**Twice the Power!**

Anybody in business is probably pretty well acquainted with Microsoft Excel. It’s like a lump of clay just waiting to be molded and shaped into whatever you need it to be. If you work in finance, you work with Excel about as much as a truck driver grips a steering wheel. And yet, most people seem to stop exploring and learning new tools in Excel that could make them more efficient after a while.

To the non-finance types, once they’ve learned how to do pivot tables and VLOOKUP formula’s they think that they’ve arrived. But that’s really just scratching the surface to how powerful Excel really is. So I decided to write a post on the one thing that people could add to their repertoire that would make the biggest difference. That would be doubling the power of VLOOKUP.

Most people who use VLOOKUPs stick to using it with only one variable. The vertical part is variable but the horizontal movement is fixed at a set number of columns.They might create a VLOOKUP to scan down a component parts list to grab the standard cost. The only variable is the item number. So the formula will look for that specific item number in a list and move over the designated number of columns to where the standard cost is.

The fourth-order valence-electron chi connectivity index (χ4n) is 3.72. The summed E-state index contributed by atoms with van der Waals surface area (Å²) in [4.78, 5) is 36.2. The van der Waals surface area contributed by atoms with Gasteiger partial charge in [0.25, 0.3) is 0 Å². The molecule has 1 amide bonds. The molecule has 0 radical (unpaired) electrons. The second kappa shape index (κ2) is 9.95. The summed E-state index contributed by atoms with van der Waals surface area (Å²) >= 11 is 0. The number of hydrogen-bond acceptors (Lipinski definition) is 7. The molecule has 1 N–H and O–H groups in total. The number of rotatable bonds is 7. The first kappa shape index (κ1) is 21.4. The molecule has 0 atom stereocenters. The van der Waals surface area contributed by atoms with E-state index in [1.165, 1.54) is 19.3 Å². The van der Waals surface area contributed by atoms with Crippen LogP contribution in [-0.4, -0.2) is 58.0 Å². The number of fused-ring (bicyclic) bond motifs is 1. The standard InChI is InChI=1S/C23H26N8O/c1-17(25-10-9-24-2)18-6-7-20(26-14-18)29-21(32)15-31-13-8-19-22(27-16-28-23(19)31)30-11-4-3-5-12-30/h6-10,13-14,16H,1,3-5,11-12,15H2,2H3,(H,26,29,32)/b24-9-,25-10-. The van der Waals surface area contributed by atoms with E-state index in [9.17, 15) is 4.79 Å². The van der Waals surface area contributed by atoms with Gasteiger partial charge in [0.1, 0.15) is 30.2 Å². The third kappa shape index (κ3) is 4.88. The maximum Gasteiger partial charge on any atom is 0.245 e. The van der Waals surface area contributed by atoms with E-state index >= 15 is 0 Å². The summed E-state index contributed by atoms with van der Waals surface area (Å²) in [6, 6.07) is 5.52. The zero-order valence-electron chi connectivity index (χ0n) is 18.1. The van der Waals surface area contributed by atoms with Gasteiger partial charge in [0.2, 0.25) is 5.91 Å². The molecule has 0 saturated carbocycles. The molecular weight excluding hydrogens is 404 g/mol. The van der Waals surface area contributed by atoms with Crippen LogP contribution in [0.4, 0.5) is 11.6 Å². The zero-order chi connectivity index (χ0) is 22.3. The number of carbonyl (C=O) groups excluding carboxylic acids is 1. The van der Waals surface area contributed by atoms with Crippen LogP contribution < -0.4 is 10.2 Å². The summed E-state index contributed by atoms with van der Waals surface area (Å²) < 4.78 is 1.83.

But a lot of times, you may need to enter two variables. When I was working with the Cabela’s Corporation I created some complex Excel models to predict our delivery costs based on zip codes. But cost is linked to both zip code and weight. Therefore I needed two variables, distance and weight. My VLOOKUP needed to be able flex up and down based on zip code and left or right based on weight.

I used one VLOOKUP formula to look for the zip code and I had another VLookup formula nested within to look for the weight. This allowed the number of columns that Excel had to move to the right to be variable.

Most people who use VLOOKUPs stick to using it with only one variable. The vertical part is variable but the horizontal movement is fixed at a set number of columns.They might create a VLOOKUP to scan down a component parts list to grab the standard cost. The only variable is the item number. So the formula will look for that specific item number in a list and move over the designated number of columns to where the standard cost is.